getting rid of sycamores

Hi
We bought a house last year and 4 syacmores growing on the borders just inside the neighbours gardens. They have not been planted, just growing basically as weeds. The previous owner cut them down to the ground and tried to poison the stump, but failed and now 3 have grown up as lots of thin trunks, the tallest about 10-12 foot tall. The other was not cut and is therefore only one trunk
So my questions are - for the single trunk, how low down do I have to ring it to kill it?
For the others - how can I kill them?! Is poisoning the only way, and if so whats the best (legal) one, and how do I apply it?
Thanks Katherine
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KatherineF


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On Tue, 6 May 2008 12:39:30 +0100, KatherineF

Why ring it? Cut it down 2-3 times a year. After 2 years it should be dead.
I have three "wild" large sycamore trees and enjoy them very much. The trunk bark patterns are interesting especially during the winter months. They don't seem to need any special care and appear to be disease resistant.
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Depending on where she is, she may be referring to Acer pseudoplatanus, and not to Platanus sp. Your message reads as if it is referring to the latter.
--
Stewart Robert Hinsley

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KatherineF wrote:

Sycamore/planetree are valuable trees... they grow huge so the only legitimate reason for removal is that there isn't enough room.
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Thanks for your replies, I'll be starting to chop them back this weekend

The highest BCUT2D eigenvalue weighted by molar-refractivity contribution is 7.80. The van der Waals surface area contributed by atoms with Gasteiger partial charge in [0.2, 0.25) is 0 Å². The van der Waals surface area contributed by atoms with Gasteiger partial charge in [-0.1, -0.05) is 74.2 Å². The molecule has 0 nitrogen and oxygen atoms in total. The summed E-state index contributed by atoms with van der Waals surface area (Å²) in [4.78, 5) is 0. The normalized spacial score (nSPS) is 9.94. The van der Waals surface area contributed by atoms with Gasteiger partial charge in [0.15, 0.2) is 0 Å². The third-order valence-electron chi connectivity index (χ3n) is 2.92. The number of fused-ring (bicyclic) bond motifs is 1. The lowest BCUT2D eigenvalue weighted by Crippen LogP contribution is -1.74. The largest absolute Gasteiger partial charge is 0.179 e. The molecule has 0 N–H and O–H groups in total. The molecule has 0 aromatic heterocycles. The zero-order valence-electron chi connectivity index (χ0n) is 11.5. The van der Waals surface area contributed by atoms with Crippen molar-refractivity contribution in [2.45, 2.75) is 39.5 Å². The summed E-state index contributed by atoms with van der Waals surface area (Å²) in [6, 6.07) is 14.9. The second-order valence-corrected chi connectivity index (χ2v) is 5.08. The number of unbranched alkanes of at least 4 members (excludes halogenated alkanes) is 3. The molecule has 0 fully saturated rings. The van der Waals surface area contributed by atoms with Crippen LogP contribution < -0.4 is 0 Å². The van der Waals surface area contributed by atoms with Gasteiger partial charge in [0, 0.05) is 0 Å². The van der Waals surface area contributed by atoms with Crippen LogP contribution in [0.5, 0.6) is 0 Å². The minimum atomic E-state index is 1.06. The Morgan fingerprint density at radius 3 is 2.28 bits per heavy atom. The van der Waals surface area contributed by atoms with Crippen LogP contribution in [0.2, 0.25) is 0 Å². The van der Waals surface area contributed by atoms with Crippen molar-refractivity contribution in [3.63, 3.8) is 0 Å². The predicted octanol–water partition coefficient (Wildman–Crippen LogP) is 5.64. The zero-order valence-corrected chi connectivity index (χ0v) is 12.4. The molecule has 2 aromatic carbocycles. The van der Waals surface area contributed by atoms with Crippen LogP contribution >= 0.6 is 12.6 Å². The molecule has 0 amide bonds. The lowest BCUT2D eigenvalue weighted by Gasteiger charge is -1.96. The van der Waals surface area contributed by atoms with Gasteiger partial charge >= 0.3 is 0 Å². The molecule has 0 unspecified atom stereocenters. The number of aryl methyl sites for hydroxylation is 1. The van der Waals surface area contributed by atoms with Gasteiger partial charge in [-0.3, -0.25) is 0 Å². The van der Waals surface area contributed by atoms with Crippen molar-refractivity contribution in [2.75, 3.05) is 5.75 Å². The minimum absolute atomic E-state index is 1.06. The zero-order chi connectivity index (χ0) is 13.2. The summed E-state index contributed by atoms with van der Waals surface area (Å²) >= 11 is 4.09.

I don't quite understand why you say sycamores are valuable and should not be got rid of... They are weeds that grow all over where I live. I aim to kill off all the weeds in my garden in order to make it into a place where I can sit and enjoy being out doors and where I can grow plants for food. If I don't get rid of whats there, I can't do this
--
KatherineF


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KatherineF wrote:

Sycamores are valuable landscape trees, they provide wonderful shade in summer and are quite striking in winter... but they do become immense so you need to have plenty of space for them to grow. Sycamores don't propagate readily from seed nor from runners, are you certain they're sycamores? They grow relatively fast but not so fast that they'd shade a garden within your lifetime. I planted two seedlings five years ago, they were three foot twigs, now they are about ten feet tall but nowhere near mature size... it'll be another 20 years before I'll be able to sit in their shade, and still won't be more than a mere shadow of their future self... I'm sure I won't be around to see them become real trees. No one plants a sycamore for themself, you plant them for your great grands. Unless you have a third acre per tree then yes, move them or remove them.
Sycamores: http://davesgarden.com/guides/pf/showimage/65316 /
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In message

She's probably talking about Acer pseudoplatanus (Sycamore in British English), rather than Platanus sp. (Sycamore in American English). I don't wholly share the negative attitude to the former that's prevalent in certain quarters in Britain, but think of the American attitude to Paulownia, and you'll have an idea.
--
Stewart Robert Hinsley

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